The sandstorm itself was due to strong northwestly winds associated with Mongolian cyclones (Duan et al., 2021). A particularly dry period of weather and early snowmelt over the dust source region was crucial for the formation of this sandstorm. It left the soil surface desiccated, lacking in spring vegetation, and prone to sand transport (Duan et al., 2021; Yin et al., 2022). A persistent drier and warmer climate in Mongolia in 2020 and early 2021 was crucial for the creation of this North China sandstorm; the climate conditions in Mongolia are discussed in section 3.2.

    • From October 2020 to April 2021, precipitation in southern China was significantly less than normal and 20%−50% less than the climate mean in South China and Yunnan Province (Fig. 4a). The average precipitation for the seven provinces, including Zhejiang, Fujian, Jiangxi, Hunan, Guangdong, Guangxi, and Yunnan, reached its lowest value since 1961. The precipitation in Fujian Province was 224.8 mm and in Guangdong Province, 216.0 mm, which were 60% and 53.4% less than the climate mean, respectively. Continuous low precipitation led to continued drought and severe impacts in part of South China in the spring of 2021. The water surface area of Poyang Lake in Jiangxi Province on 15 January (1044 square kilometers) was 40% smaller than the climate mean. Large and medium-sized reservoirs in Zhejiang and Fujian provinces had less water storage in early February than in normal conditions, and some regions experienced a scant supply of water (Fig. 4b). Taiwan Island, one of the rainiest places in the world, in June 2021 faced its worst drought of the past 56 years. Because there were no landfalling typhoons on the island in 2020 and little rainfall until the spring of 2021, many reservoirs in Taiwan province were at less than 20% capacity. The Sun and Moon Lake in Taiwan province reached its lowest water level in the past 56 years, and some parts actually dried up in the spring of 2021 (Fig. 4b).

      Figure 4.  Precipitation anomalies (units: %) in 2021 (a) preceding winter, (b) spring, (c) summer, and (d) autumn relative to the climatology of 1991–2020. The precipitation data is from Climate Prediction Center (CPC) Unified Gauge-Based Analysis of Global Daily Precipitation (Xie et al., 2007).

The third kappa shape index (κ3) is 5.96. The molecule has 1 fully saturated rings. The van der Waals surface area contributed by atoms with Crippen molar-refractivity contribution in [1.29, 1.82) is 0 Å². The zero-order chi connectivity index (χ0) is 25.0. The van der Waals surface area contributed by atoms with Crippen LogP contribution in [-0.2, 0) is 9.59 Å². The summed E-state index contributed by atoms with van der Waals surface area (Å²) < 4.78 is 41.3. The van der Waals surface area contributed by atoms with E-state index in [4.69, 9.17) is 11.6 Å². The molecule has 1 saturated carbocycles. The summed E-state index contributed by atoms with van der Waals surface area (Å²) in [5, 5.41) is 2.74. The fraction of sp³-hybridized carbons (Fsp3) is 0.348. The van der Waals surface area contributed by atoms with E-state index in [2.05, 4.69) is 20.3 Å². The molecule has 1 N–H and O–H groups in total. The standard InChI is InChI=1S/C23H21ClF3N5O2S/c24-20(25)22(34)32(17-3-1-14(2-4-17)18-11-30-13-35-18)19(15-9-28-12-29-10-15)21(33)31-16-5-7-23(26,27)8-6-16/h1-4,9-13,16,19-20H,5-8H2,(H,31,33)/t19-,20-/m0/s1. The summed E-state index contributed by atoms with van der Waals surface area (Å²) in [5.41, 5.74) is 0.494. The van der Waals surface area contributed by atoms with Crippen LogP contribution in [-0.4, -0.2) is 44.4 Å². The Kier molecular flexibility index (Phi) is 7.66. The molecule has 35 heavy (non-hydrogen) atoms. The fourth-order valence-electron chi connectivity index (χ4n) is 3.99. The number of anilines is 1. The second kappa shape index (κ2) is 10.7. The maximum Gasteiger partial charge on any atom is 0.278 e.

The drought was caused by a low-level anomalous cyclonic circulation over the Northwest Pacific. Anomalous northerly winds on the northwest side of the cyclone prevailed over South China, inhibiting water vapor transport from the ocean. The cyclone circulation had persisted since October 2020 and intensified in the winter of 2020/21. The circulation anomalies were forced by sea surface temperature anomalies associated with La Niña. The persistence of the large-scale circulation since the end of the rainy season in 2020 led to continuous low precipitation and high temperature until the spring of 2021.

      In addition, although the onset of the South China Sea summer monsoon in late May 2021 partly alleviated the dry conditions, South China precipitation was still 20%–50% below normal in the summer and autumn of 2021, particularly over Guangdong Province (Figs. 4c and 4d). The associated warmer temperature and heatwaves in 2021 further enhanced evaporation, which then reduced the surface water, dried out soils, and affected the vegetation. The lack of water supply and enhanced water demand from autumn 2020 to 2021 in the upstream region of Dongjiang, a Pearl River tributary that supplies 90% of the water needs of two metropolises, Shenzhen and Hong Kong, led to a severe water shortage in Shenzhen in December. To deal with the worst drought in the past four decades, Shenzhen City announced emergency measures to cut water consumption.